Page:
One of nature’s most majestic creatures, a distant relative to the earth’s prehistoric past, and personally, my favorite animal, is at risk, now more than ever, of extinction. We have a duty to save the elephant, and not just because it’s one of those cute-and-cuddly-save-the-animal species, although you can’t deny something that looks like this: Elephants embody intelligence, companionship, and the fundamental emotions humans, too, rely on for survival. There’s endless footage of these animals speaking to one another – enough for specialists to dedicate their lives to creating an elephant dictionary. You can find videos of elephants mourning the loss of a family member, showing behavior that resembles a funeral procession. From a humane standpoint, harming elephants surely can’t be justified.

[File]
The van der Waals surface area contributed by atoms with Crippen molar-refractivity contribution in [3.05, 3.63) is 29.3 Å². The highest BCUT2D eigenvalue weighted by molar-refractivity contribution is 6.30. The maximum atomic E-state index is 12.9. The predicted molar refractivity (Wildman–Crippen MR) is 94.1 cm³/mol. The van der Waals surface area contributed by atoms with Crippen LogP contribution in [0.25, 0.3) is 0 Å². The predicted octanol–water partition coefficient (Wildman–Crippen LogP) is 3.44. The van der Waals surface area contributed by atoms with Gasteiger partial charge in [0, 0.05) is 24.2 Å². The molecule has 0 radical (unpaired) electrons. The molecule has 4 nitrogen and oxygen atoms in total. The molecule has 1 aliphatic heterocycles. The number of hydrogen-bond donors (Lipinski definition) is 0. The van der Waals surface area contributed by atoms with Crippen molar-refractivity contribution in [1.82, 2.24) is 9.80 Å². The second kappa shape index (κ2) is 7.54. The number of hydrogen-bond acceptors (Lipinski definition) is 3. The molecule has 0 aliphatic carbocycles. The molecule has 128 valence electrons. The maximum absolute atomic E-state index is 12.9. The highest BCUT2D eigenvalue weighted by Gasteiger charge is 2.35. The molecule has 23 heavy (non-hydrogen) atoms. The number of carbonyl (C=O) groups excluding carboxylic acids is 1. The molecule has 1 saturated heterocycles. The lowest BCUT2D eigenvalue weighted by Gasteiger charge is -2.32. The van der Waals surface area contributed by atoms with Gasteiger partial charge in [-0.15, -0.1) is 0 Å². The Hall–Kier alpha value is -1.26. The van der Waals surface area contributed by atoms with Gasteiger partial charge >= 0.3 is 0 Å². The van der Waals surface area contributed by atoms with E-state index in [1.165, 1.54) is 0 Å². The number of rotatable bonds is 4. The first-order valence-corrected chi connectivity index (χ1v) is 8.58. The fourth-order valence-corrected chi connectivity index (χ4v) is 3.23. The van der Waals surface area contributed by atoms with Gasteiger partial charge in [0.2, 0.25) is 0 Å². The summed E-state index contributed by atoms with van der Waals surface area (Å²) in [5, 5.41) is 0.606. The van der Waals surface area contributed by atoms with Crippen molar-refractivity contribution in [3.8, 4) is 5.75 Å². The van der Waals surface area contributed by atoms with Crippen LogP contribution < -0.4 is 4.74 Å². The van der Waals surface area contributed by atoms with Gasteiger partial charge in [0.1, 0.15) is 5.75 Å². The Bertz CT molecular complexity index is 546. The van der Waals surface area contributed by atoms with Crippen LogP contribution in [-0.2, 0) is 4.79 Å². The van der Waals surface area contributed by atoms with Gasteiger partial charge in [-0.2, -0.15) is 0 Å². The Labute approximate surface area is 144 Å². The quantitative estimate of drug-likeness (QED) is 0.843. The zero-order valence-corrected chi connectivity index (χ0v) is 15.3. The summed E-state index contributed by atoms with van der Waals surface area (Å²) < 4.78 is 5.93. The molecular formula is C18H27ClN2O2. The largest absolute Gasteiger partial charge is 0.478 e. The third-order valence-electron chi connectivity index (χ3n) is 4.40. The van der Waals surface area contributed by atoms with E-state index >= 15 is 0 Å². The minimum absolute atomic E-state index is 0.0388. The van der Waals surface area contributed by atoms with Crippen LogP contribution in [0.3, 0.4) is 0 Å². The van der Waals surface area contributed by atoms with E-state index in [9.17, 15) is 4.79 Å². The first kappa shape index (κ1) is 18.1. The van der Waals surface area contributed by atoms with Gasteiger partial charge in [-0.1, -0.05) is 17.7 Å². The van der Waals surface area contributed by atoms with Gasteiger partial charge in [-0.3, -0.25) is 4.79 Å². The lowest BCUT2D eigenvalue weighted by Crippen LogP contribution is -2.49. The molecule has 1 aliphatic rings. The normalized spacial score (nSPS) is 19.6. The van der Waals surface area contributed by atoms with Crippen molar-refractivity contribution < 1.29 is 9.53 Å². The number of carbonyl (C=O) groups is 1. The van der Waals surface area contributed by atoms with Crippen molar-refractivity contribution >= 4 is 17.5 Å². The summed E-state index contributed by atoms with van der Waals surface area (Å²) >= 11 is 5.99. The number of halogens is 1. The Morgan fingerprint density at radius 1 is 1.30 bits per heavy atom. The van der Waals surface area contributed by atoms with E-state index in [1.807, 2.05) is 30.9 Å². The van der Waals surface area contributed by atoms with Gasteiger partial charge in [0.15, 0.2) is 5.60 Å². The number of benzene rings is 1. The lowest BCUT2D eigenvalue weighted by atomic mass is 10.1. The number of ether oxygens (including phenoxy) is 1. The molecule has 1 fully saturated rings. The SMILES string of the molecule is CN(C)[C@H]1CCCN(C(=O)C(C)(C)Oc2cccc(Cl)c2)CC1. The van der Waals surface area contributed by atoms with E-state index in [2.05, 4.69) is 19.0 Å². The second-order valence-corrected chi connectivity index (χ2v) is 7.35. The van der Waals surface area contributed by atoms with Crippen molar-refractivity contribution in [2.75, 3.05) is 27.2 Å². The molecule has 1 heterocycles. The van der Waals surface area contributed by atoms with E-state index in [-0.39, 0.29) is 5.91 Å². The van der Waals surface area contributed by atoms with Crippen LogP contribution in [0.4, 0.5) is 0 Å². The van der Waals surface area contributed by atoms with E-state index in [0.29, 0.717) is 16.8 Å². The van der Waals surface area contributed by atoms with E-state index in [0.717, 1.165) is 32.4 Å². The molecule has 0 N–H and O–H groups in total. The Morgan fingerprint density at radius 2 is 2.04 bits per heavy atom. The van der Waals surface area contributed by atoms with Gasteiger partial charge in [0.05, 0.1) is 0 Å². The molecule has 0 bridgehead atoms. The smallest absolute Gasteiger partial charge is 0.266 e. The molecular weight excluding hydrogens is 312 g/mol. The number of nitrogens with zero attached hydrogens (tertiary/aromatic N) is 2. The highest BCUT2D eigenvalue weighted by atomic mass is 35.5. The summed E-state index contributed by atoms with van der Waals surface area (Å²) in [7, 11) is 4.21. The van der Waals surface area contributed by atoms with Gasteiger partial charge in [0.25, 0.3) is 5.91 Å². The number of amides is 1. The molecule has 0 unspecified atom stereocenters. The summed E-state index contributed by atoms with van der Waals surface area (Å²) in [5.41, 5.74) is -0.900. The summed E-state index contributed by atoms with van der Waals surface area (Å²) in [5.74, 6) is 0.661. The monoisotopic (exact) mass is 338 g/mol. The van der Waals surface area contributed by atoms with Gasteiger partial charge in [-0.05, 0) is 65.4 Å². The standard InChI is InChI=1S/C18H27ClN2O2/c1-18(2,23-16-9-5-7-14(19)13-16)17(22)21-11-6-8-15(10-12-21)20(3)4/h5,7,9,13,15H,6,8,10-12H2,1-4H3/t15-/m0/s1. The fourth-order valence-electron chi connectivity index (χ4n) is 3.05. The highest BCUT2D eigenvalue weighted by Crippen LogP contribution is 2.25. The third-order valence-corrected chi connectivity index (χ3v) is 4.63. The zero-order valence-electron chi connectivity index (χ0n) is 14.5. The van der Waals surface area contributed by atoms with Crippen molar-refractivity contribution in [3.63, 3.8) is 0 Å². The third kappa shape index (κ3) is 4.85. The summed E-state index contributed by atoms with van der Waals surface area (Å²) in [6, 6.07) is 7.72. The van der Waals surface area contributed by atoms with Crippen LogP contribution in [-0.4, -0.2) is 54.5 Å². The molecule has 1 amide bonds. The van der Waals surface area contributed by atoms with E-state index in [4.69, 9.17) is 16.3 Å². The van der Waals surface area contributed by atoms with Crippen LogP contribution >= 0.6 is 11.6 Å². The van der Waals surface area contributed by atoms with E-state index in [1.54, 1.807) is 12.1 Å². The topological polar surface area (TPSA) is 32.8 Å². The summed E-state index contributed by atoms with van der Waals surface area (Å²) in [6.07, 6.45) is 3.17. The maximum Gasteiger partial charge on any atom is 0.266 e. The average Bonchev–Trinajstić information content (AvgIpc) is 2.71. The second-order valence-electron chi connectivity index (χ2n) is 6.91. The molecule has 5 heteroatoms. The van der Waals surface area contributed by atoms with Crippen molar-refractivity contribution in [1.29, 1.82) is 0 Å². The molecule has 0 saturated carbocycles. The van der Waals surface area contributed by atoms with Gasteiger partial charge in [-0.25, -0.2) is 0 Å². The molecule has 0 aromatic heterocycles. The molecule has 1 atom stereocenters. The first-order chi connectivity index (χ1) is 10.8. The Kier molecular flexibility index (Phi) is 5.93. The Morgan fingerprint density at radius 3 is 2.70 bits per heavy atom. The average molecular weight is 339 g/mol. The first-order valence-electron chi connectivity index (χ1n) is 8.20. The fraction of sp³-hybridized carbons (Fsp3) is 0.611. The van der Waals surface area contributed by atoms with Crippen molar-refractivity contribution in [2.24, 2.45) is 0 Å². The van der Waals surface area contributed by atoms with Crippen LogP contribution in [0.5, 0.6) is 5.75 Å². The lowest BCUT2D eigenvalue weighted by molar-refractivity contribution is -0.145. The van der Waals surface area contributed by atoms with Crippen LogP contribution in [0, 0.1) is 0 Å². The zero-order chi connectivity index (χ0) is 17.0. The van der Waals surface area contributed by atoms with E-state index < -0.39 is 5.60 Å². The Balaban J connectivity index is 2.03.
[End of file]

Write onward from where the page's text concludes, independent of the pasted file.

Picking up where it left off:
What about from a harder, more scientific standpoint? For those unmoved by the media clips, you can know that elephants disappearing represent the changing face of the earth’s land. Deforestation is linked to increased carbon dioxide emissions and soil degradation; it’s also linked to habitat loss, specifically in this case, for the elephants. As our forests disappear to make room for the exponentially growing human population and its industries, the elephants lose their homes. The myriad (and interconnected) environmental issues that are related to human development are increasing in severity, all indicated by the elephant’s dying out. Finally, and though we hate to admit it, elephants represent what is wrong with humanity. Poaching still exists and there is an ever-booming market for authentic ivory. What’s more shameful is that those who aren’t doing the physical dirty work, likely those in countries where elephants only exist behind zoo walls, are the biggest enthusiasts of keeping this black market alive. The worst part is that the elephants aren’t even useful to those who hunt them, and are left to rot once their tusks are removed. Such a wasted life. So what can you do? This year’s Run for the Wild 5K run/walk held by the Wildlife Conservation Society benefits efforts worldwide that save and protect the elephant population, helping both those still in the wild in African and Asia, and those in zoos and sanctuaries everywhere. 5K is nothing! It’s really just a road racer’s way of saying 3.2 miles. And you can go at any pace you’d like. Do what I’m doing and register with a team, or even just a buddy, and help eachother set a pace, and a fundraising goal. The race takes place on April 26th and only asks for a fundraising minimum of $30 (after the registration fee). Even better, after the race every participant gets free admission to the Bronx Zoo. It’s a great way to get some exercise and vitamin D, hang out with some cool animals, and help a cause that’s worth it. You’ll see me on the track, who else will be joining?